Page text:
VALENTINA GNETEKSKY, Ph.D., geneticist, head. Department of Prenatal Diagnostics of the Center for Family Planning and Reproduction
Modern medicine is able to exclude most of the congenital diseases before the baby is born. For this, modern methods of prenatal (prenatal) diagnostics have been developed, one of which is biochemical screening, that is, a blood test for specific proteins.
The word “screening” in translation from English means “screening.” With this method, chromosomal diseases can be “screened out” – for example, Down Syndromes (this technique was once developed to combat this ailment), Edwards, as well as the defects of the central nervous system and other serious disorders.
Prenatal screening is a whole program that assesses the likelihood of having a baby with genetic diseases for each woman. In addition to special blood tests, it includes ultrasound on the 10−13, 20−23 and 30−33 weeks of pregnancy.
If doctors find a high risk of problems, the expectant mother will also be asked to do an analysis of the chromosome set of the child – karyotyping.
Biochemical screening is carried out in 2 stages: at a period of 11−13 and 16−20 weeks of pregnancy. During the first study (it is also called a double test), doctors evaluate the blood content of a woman’s two proteins, which are produced by the placenta: plasma protein (PAP) and human chorionic gonadotropin (beta-hCG).
During the second analysis – a triple test – the level of three proteins is determined: alpha-fetoprotein (AFP), hCG and free estriol. Changes in the concentration of these substances may indicate a genetic disease in a child.
According to the double test, doctors calculate the risk of Down and Edwards syndromes, and based on the results of the triple, also the neural tube defects.
Before making a prediction, in addition to blood counts, doctors take into account a number of data that may affect the results of screening:
- gestational age;
- age of the future mother;
- her weight;
- bad habits (smoking);
- features of the course of pregnancy;
- ultrasound data.
Each of these factors is very important: for example, if a woman smokes, the level of beta-hCG in her analysis will change. And if she is over 35 years old, the risk of chromosomal abnormalities in a future baby increases already due to her mother’s age.
The results of the blood test must be considered together with the ultrasound data. Special attention is paid by experts to special indicators (markers), on which chromosomal abnormalities can be suspected.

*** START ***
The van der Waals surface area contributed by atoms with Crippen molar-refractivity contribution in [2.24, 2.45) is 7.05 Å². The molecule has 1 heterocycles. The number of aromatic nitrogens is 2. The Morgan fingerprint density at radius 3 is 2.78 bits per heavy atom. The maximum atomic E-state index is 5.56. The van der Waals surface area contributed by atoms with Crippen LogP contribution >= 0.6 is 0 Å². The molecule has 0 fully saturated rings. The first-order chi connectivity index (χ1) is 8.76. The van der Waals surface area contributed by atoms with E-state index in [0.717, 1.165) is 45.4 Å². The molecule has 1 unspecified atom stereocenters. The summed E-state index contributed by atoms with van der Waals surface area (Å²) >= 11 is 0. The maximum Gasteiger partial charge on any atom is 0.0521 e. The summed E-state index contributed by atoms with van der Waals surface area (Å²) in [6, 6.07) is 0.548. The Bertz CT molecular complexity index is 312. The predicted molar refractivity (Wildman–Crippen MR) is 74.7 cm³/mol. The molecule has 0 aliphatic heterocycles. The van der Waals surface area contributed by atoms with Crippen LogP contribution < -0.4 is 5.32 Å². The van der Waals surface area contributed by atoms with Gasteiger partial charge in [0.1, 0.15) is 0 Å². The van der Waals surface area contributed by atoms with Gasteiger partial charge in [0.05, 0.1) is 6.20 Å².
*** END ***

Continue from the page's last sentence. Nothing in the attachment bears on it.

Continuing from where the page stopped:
In the first trimester, the most important of them are the thickness of the neck fold, or collar space (for a period of up to 14 weeks it should be no more than 2.5 mm) and the size of the bones of the nose. In the second trimester in the number of markers – a shortening of the femurs, especially the shape of the head, the expansion of the renal pelvis.
True, it must be remembered that each of these disorders can occur not only in chromosomal diseases, and this data is not a reason to draw final conclusions.
When all the information is collected, the risk of problems for each woman is calculated by a computer program. In Russia, a risk index of 1: 250 was adopted as a “starting point” – this means that 249 women with the same test results will give birth to healthy children, and one – a child with Down syndrome or other disorders.
If this figure is less (for example, 1: 200, 1: 100, 1: 50), the probability of problems is considered increased.
In order to make a more accurate prognosis and develop a further program of action, the expectant mother will be sent for consultation to genetics – this doctor can be found in major centers of obstetrics and gynecology and in specialized medical and genetic consultations. If the risk of disturbances in a child is high, the doctor may suggest the most accurate diagnostic methods to the mother – intrauterine devices (invasive).
At the same time, doctors can examine the baby’s chromosome set in placenta cells (they are obtained using a chorion biopsy — the future placenta — for a period of 10–12 weeks or a placenta at 13–18 weeks), baby cells contained in the amniotic fluid (amniocentesis in 16–20 weeks) or cord blood (cordocentesis at 21–23 weeks).
After examining the chromosomal set of the child, you can identify any genetic disease – not only Down syndrome and Edwards, but also dozens of other defects. The overwhelming majority of mothers, these studies help to dispel all anxiety: in 93% of women at “risk group” chromosomal analysis is normal.